MNRAS-2017-Coughlin-3840-64.pdf (7.98 MB)
Download file

Tidal disruption events from supermassive black hole binaries

Download (7.98 MB)
journal contribution
posted on 04.01.2017, 14:52 by E. R. Coughlin, P. J. Armitage, Chris Nixon, M. C. Begelman
We investigate the pre-disruption gravitational dynamics and post-disruption hydrodynamics of the tidal disruption of stars by supermassive black hole (SMBH) binaries. We focus on binaries with relatively low mass primaries (106 M⊙), moderate mass ratios, and separations with reasonably long gravitational wave inspiral times (tens of Myr). First, we generate a large ensemble (between 1 and 10 million) of restricted three-body integrations to quantify the statistical properties of tidal disruptions by circular SMBH binaries of initially unbound stars. Compared to the reference case of a disruption by a single SMBH, the binary potential induces a significant variance into the specific energy and angular momentum of the star at the point of disruption. Second, we use Newtonian numerical hydrodynamics to study the detailed evolution of the fallback debris from 120 disruptions randomly selected from the three-body ensemble (excluding only the most deeply penetrating encounters). We find that the overall morphology of the debris is greatly altered by the presence of the second black hole, and the accretion rate histories display a wide range of behaviours, including order of magnitude dips and excesses relative to control simulations that include only one black hole. Complex evolution typically persists for many orbital periods of the binary. We find evidence for power in the accretion curves on time-scales related to the binary orbital period, though there is no exact periodicity. We discuss our results in the context of future wide-field surveys, and comment on the prospects of identifying and characterizing the subset of events occurring in nuclei with binary SMBHs.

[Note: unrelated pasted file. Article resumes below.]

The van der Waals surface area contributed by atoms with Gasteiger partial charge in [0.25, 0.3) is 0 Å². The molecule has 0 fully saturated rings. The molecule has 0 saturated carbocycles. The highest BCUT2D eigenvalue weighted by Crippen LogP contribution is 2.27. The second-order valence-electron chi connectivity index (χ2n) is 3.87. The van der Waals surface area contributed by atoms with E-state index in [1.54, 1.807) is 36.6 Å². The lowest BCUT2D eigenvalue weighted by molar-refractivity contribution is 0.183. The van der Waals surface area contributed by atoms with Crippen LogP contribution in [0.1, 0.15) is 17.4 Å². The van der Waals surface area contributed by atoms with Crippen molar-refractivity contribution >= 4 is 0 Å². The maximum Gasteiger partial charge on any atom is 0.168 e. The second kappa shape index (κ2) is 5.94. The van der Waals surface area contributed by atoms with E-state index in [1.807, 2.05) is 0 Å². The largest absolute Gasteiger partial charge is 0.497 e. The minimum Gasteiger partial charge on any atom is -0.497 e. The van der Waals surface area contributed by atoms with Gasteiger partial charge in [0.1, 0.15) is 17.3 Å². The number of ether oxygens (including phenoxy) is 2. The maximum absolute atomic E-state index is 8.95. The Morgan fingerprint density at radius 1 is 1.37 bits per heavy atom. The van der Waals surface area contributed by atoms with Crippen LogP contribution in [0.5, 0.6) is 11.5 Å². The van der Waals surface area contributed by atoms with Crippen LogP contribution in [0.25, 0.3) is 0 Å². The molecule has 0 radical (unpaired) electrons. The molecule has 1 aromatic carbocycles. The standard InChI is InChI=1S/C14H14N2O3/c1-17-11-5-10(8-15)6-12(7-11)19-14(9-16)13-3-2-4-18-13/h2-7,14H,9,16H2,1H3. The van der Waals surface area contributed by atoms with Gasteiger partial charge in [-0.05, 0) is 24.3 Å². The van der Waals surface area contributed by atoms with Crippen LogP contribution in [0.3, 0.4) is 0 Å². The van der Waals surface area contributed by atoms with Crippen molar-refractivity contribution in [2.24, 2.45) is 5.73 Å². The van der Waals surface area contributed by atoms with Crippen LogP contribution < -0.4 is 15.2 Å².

Support for this work was provided by NASA through the Einstein Fellowship Program, grant PF6-170150, NSF grants AST 1313021 and 1411879, and NASA grants NNX14AB42G and NNX16AI40G. CN was supported by the Science and Technology Facilities Council (STFC; grant number ST/M005917/1). Research in theoretical astrophysics at Leicester is supported by an STFC Consolidated Grant. This work utilized the Janus supercomputer, which is supported by the National Science Foundation (award number CNS-0821794) and the University of Colorado Boulder. The Janus supercomputer is a joint effort of the University of Colorado Boulder, the University of Colorado Denver, and the National Center for Atmospheric Research.



Monthly Notices of the Royal Astronomical Society, 2016, 465 (4), pp. 3840-3864

Author affiliation

/Organisation/COLLEGE OF SCIENCE AND ENGINEERING/Department of Physics and Astronomy


VoR (Version of Record)

Published in

Monthly Notices of the Royal Astronomical Society


Oxford University Press (OUP), Royal Astronomical Society





Acceptance date


Available date


Publisher version



Usage metrics